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What We’re Reading This Weekend: The Best Food Writing From Around The Web

Spring has sprung and with it a brand new selection of weekly food reads. We’re devouring everything from a robot chicken mom (yup!) to a service that calls itself the Spotify of cookbooks. Let us know what you’re reading in the comments – we’re always up for seconds.

+Wired explores the complex relationship between baby chicks and their mother…who in this case happens to be a robot. 

+Eating healthy is hard, especially when we’re constantly bombarded with conflicting messages. Grub Street explores common diet questions with writer Mark Bittman and doctor David L. Katz.

+Pixar’s newest short film, Bao, is about (you guessed it!) dumplings…and empty-nester syndrome. Because baos have feelings too.

+Looking for new literature to add to your kitchen shelf? Check out the forthcoming subscription service that touts itself as the “Spotify for cookbooks.”

Each book was specially handpicked by founders Matthew Cockerill and Nadia Arumugam, who tell Stained Page News that they used recommendations from countless chefs and writers like Daniel Boulud and Nigella Lawson as their jumping-off point. The end result is a directory of more than 100,000 recipes, penned by authors ranging from Paula Wolfert to the duo behind Thug Kitchen. Reference volumes, like The Oxford Companion to Food, will also be included.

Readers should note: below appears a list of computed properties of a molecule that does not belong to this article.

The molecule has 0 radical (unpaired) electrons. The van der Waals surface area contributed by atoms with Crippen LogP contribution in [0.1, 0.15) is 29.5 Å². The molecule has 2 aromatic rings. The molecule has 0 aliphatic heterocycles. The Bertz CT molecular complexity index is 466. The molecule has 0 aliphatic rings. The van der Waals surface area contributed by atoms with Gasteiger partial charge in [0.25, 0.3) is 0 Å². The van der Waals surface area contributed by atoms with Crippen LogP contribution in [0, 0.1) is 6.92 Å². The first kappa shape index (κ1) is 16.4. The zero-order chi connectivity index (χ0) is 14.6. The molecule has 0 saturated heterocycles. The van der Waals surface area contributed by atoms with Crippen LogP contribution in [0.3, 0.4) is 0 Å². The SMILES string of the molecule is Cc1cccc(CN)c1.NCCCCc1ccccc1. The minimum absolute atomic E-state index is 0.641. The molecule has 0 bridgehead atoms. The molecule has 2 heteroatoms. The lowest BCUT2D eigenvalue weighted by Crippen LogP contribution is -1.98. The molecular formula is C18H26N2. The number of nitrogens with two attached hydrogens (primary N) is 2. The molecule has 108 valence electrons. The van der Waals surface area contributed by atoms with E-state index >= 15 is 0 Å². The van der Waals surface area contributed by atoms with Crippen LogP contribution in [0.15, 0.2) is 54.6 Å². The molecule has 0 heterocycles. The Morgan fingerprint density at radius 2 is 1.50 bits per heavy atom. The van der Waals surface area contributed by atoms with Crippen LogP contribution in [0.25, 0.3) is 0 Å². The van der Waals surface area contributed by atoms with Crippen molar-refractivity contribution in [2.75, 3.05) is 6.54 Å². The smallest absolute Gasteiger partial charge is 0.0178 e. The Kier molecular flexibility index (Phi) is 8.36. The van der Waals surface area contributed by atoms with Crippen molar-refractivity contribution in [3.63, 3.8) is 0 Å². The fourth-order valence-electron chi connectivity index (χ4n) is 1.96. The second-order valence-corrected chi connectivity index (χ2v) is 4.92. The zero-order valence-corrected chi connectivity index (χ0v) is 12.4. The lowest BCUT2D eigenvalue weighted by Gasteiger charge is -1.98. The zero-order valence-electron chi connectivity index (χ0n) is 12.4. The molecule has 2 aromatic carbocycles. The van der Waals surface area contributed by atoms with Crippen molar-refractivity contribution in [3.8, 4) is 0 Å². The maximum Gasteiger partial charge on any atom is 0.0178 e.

+The vegan verdict is in: plant-based diets are sweeping the world. The Guardian chats with four individuals who explain their choice to abstain from animal products.

+With traditional food magazines going by the wayside, a crop of smaller, independent print publications is emerging. 

Staffs tend to be tiny (often just one or two people), as do circulations (150 to 15,000). But what these titles lack in size or legacy, they make up for in originality and ambition, often zooming in on stories that have been overlooked or misrepresented in traditional magazines, and publishing them on their own terms.

+According to a recent study, cutting calories might keep the Grim Reaper at bay.


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